Joseph Wright of Derby’s 1768 painting “An Experiment on a Bird in the Air Pump”
Covid 19. We now appear to be doing the hard yards with the pandemic, rolling out the new vaccine. Science can be so exciting and yet so concerning. My January Painting of the Month emphasises this most brilliantly.
Joseph Wright of Derby painted his famous study, now in the National Gallery in 1768, at the height of the Enlightenment. The scientist at the centre then known as a ‘natural philosopher’, is describing an experiment with a vacuum pump. By withdrawing the air from the glass jar the bird struggles for breath and would die if air was not allowed to re-enter. The experiment not only highlights the mechanical wonders of the pump, or pneumatic engine as it was known, but illustrates so vividly the advancing knowledge of how life works – its dependence on oxygen for respiration.
Wright’s painting is a great example of the shadow painting he made popular. Note the full moon outside. However, he was a superb portrait painter and captures so well the differing emotions of the scene. We have already met the dominating scientist, almost engaging with spectator. He is almost asking us whether to re-admit the air and let the bird live. But look at the two girls. One horrified by the struggling bird, being comforted by her father, and the other transfixed by the experiment. She maybe thinking what this means as we increase our understanding of the world.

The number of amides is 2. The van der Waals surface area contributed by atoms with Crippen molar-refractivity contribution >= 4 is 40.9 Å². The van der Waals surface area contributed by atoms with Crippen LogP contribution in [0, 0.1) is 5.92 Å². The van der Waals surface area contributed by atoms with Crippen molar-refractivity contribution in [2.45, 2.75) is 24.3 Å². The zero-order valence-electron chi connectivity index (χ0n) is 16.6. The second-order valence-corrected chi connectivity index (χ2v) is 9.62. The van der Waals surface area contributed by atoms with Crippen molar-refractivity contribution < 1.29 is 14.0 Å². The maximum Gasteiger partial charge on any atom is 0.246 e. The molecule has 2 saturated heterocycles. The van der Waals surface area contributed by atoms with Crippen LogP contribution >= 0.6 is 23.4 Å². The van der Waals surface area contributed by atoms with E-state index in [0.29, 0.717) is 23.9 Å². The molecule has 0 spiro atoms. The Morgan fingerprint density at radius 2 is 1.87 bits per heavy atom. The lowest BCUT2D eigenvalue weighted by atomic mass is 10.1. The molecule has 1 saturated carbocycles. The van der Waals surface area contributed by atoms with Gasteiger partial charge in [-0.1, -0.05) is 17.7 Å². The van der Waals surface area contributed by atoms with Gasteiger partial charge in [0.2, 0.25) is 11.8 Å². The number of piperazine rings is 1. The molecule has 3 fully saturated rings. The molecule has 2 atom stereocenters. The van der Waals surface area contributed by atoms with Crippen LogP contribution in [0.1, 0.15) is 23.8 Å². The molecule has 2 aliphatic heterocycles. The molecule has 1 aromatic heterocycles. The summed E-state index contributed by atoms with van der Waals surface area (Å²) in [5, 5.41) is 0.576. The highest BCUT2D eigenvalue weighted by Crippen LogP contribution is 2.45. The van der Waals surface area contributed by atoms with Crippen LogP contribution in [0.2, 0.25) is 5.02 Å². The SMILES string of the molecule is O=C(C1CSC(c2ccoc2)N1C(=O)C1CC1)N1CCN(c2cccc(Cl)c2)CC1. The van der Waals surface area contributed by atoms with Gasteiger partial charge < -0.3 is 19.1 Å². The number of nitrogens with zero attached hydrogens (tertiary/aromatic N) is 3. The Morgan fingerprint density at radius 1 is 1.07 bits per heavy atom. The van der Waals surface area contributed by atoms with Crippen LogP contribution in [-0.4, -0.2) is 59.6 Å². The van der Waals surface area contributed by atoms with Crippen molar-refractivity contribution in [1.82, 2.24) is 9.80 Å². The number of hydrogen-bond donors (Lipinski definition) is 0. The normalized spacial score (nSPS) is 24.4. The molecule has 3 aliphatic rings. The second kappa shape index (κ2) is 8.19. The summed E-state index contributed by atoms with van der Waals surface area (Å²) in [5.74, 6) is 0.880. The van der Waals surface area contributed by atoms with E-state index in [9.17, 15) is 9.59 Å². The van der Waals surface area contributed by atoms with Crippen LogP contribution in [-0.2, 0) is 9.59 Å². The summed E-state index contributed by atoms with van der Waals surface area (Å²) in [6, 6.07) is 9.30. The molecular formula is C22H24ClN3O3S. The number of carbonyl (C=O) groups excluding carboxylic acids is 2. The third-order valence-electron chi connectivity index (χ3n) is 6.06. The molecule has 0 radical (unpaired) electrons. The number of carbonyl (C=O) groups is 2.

The two lovers on the left may represent that huge majority that don’t really care – they are only concerned with themselves. Then there is the grey haired elderly man on the right foreground in profile. What is he thinking as he seems in his own thoughts about the experiment? Maybe asking himself what comes next? What does this mean for us all?
A forerunner for Rodin’s “The Thinker” maybe!
This fascinating painting makes us look at science as it unfolds before us, but also makes us look inwardly at ourselves and what it all means to us, and what might come next.
Hope you enjoy this great painting and visit at the National Gallery in London when we can again.
3 Comments Add yours
Thanks so much. I really enjoy how you focus on parts of the painting and make it truly come alive.
This has always been a favourite of mine as it exemplifies the diverse reactions to progress.
A beautiful painting and a really interesting explanation
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